Matthew McConaughey, Anne Hathaway and David Gyasi can be seen prowling space on a|Melinda Sue Gordon, Paramount, Warner Brothers1/2
Matthew McConaughey, Anne Hathaway and David Gyasi can be seen prowling space on a|Melinda Sue Gordon, Paramount, Warner Brothers
Christopher Nolan shot chunks of "Interstellar" with the trusty IMAX film camera.<|Melinda Sue Gordon, Paramount, Warner Brothers2/2
Christopher Nolan shot chunks of "Interstellar" with the trusty IMAX film camera.<|Melinda Sue Gordon, Paramount, Warner Brothers
Wednesday marks a milestone: A film is being released on film. “Interstellar” hits theaters Wednesday — just not even close to all of them. That may seem odd, given that it’s one of the most highly anticipated movie events of the year: the latest from brainy blockbuster-maker Christopher Nolan, who has sent Oscar winners Matthew McConaughey and Anne Hathaway to space (to meet another, secret Oscar winner).
Yet the only theaters getting it are the ones that never threw out their film projectors (and who still have the staff who actually knows how to work these rickety contraptions). Starting today one can see “Interstellar” in good, old-fashioned, grainy and meltable 35mm as well as super-sized 70mm IMAX — but only in th 249 theaters that can show 35mm and 70mm. The rest of the country’s multiplexes — the ones that converted entirely to digital, which is nearly all of them — don’t get it till Friday.
This bold move is a strong push-back against the digital wave that has almost entirely consumed modern movie watching. 2010 was the year that DCP (Digital Cinema Package) could really be felt, when most theaters switched — at a great, great cost, especially to mom-and-pop theaters — to a purely computerized system. Instead of bulky, molding, expensive-to-ship film reels, movies were mere files with a password to unlock. Unlike film, they would never scratch, rot or burn up, and all a projectionist had to do was hit a button.
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Then again, the files could get corrupted or accidentally deleted. The passwords could be lost. (At least with tangible celluloid a resourceful projectionist could find some way of getting it running. Tech issues are a whole other beast.) And while it’s nice to have sparklingly clean images, they can be too clean, too bright. Loving the grain and analogue styles of projected film over DCP isn’t mere snobbery; projected film has a different presence and texture. A piece of film dies a little every time it’s run through a projector, and one can sense a physical presence every time film is flickering on a screen.
Digital film is fine and clear and crisp — sometimes to a fault. It can look fake. As Quentin Tarantino — like Nolan, another celluloid zealot — once put it, digital projection is like “watching television in public.” DCP isn’t going anywhere; the studios are committed to digital, even though they have yet to find a reliable way to archive films as computer files, which could easily be corrupted or not be accessible on always changing media players. Still the best way to preserve a film is on film — and film prints are not cheap to make or to store. (As it right now stands, movies are screwed.) But film should be an option too, and grand gestures like this “Interstellar” brouhaha help create film awareness — even if, one could argue, it turns the medium into a William Castle-style gimmick.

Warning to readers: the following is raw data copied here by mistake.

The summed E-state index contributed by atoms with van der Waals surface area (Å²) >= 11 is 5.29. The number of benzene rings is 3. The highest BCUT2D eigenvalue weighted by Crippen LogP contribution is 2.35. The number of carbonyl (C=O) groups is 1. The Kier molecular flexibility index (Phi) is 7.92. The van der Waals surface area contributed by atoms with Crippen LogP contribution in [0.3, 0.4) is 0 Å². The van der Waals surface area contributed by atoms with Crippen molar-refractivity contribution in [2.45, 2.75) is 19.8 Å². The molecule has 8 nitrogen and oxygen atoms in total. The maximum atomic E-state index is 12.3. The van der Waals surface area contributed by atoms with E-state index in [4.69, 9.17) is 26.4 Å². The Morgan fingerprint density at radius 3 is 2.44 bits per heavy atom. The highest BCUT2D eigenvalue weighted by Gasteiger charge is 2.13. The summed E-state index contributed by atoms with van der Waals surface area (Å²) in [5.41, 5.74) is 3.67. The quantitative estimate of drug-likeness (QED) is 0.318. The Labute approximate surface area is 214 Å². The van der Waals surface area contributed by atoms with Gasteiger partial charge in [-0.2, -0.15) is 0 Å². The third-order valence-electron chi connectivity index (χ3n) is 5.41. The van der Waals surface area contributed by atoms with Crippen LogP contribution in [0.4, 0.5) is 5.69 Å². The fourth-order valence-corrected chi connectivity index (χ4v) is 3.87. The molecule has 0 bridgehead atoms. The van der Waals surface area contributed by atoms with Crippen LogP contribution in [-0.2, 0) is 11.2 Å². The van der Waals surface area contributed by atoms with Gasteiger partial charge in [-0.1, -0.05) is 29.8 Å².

“Interstellar” indeed looks great on 70mm. Its early scenes on Earth — the film, incidentally, is about McConaughey and Hathaway searching through the cosmos for a planet to replace the dying Earth — are sometimes impossibly dark. But once it gets to space you can not only see the majesty but feel it. None of it looks digital, not even the planets our plucky heroes visit. Nolan shot one of them in Iceland, and it really does resemble an alien land. It looks real — it looks like film.
Other filmmakers who still shoot on film
Christopher Nolan isn’t the only one still holding the torch for celluloid. Quentin Tarantino has threatened to quit filmmaking once film is officially defunct. He too will be releasing 70mm prints of his next film, “The Hateful Eight,” and recently bought up Los Angeles’ New Beverly Cinema theater, which he swears will only screen 35mm, no matter how beat up and faded. Two years ago Paul Thomas Anderson’s “The Master” was shipped out in 70mm prints, and his new “Inherent Vice” played the New York Film Festival on 35mm.
On the smaller side, Wes Anderson still does film, as does Rian Johnson, who shot “Brick,” “The Brothers Bloom” and “Looper” on film. (He’ll be doing the same for “Star Wars Episode VIII,” even though his boss — one George Lucas — was one of the first majors to embrace film on video.) On the indie side, Alex Ross Perry has never shot on video, although you can’t presently see his latest, the Super 16mm-shot “Listen Up Philip,” projected on film.
Stories of when digital fails
Projectionists have mostly gotten the hang of DCP now, but there have been some famous flubs. A critic’s screening of “Marvel’s The Avengers” was delayed about an hour after whoever was running it accidentally deleted the file and had to download a replacement. And two years ago the American premiere screening of Brian De Palma’s “Passion” at the New York Film Festival — with De Palma in attendance amongst a packed house on a Saturday night — was cancelled when the file’s password wouldn’t work.
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